Hello one and all.
I wanted to share with you some of my experiences with a newly discovered (to me) dip nib by Brause, called the No. 361 nib. It goes by various names, the “Steno” nib, or the “Blue Pumpkin”.
Let me just say that the 361 is an amazing nib! It’s super flexy and needle-point fine. So you can achieve some really stark line variation with this thing.
And generally dip nibs of this kind are dirt cheap. I’d be amazed if they were selling anywhere for even as much as $5. Usually they are anywhere from $1 to $2.50 individually. My entire set was in the neighborhood of $30 and it included 6 nibs, a pen holder and a bottle of ink.
I got mine from European Paper. It’s a very nice site. Customer service is very helpful. I like the clean and efficient layout of their site.
The set consists of 3 italic nibs of various sizes, and 3 fine nibs with varying degrees of flex in them.
Along with the calligraphy set, I ordered an A4 size spiral bound clairefontaine notebook which has french ruling on it. French ruling is ideal for controlling your writing and keeping your letters uniformly sized.
My issue with the 361, initially, was that with the amount of flexing I wanted to do with this nib, the small amount of ink I got on the nib by dipping it, ran out far too quickly and I was lucky to have even completed a word on a single dip.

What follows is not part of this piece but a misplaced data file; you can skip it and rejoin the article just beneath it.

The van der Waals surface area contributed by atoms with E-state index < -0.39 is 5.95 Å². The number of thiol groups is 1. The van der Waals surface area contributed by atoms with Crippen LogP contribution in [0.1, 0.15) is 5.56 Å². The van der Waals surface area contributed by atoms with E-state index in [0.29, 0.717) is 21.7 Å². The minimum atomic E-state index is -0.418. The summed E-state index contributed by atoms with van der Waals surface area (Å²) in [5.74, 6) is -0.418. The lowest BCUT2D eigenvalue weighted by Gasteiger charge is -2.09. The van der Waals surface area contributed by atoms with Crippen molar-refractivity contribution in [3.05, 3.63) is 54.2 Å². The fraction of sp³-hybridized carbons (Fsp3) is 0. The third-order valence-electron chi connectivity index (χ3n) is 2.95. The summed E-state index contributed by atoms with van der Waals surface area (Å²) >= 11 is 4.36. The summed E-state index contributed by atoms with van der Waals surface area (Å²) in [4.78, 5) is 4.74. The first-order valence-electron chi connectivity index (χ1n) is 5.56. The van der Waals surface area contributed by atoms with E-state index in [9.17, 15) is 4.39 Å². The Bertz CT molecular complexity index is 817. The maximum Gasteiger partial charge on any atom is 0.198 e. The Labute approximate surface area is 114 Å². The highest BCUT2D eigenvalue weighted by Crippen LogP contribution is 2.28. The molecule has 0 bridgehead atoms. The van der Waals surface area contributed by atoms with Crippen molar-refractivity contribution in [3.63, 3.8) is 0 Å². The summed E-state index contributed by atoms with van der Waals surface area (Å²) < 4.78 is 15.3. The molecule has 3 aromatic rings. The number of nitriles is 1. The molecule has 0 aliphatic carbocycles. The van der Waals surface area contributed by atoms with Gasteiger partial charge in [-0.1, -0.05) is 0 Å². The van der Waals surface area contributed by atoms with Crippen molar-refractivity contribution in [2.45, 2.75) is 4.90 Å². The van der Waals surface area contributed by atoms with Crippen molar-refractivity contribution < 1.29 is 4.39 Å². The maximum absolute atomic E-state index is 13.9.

I badly needed some form of a reservoir mechanism on this nib to make it worthwhile, otherwise I would have quickly lost interest.
Luckily I devised a way to put a reservoir on the nib, and I didn’t even have to look very far.
There is a reservoir that comes attached to the Italic nibs (Brause calls them “Bandzug” nibs).
The reservoir on the Bandzug nib can be easily removed by sliding it off of the nib.
Once removed, the reservoir can then be attached to the 361.
After attaching this reservoir to the nib, I have increased the ink capacity on the nib by a miraculous ten-fold, it seems.
This was the first bit of writing that I did with it, and I was pretty amazed with what the nib could do for me.
The last two lines on the page here were written with a Waterman 52 fitted with a flex nib, just for comparison.
I started writing the names of my co-workers for them and they just stared in complete and utter amazement.
Here’s how much I could write with it on a single dip.
Here’s the original writing sample again.
The very first word on here “Brause” was written without a reservoir, and I had to do multiple dips to complete only that one word. Then I dipped again, and managed to write an entire line but without flexing at all.
And then came the reservoir and it changed everything.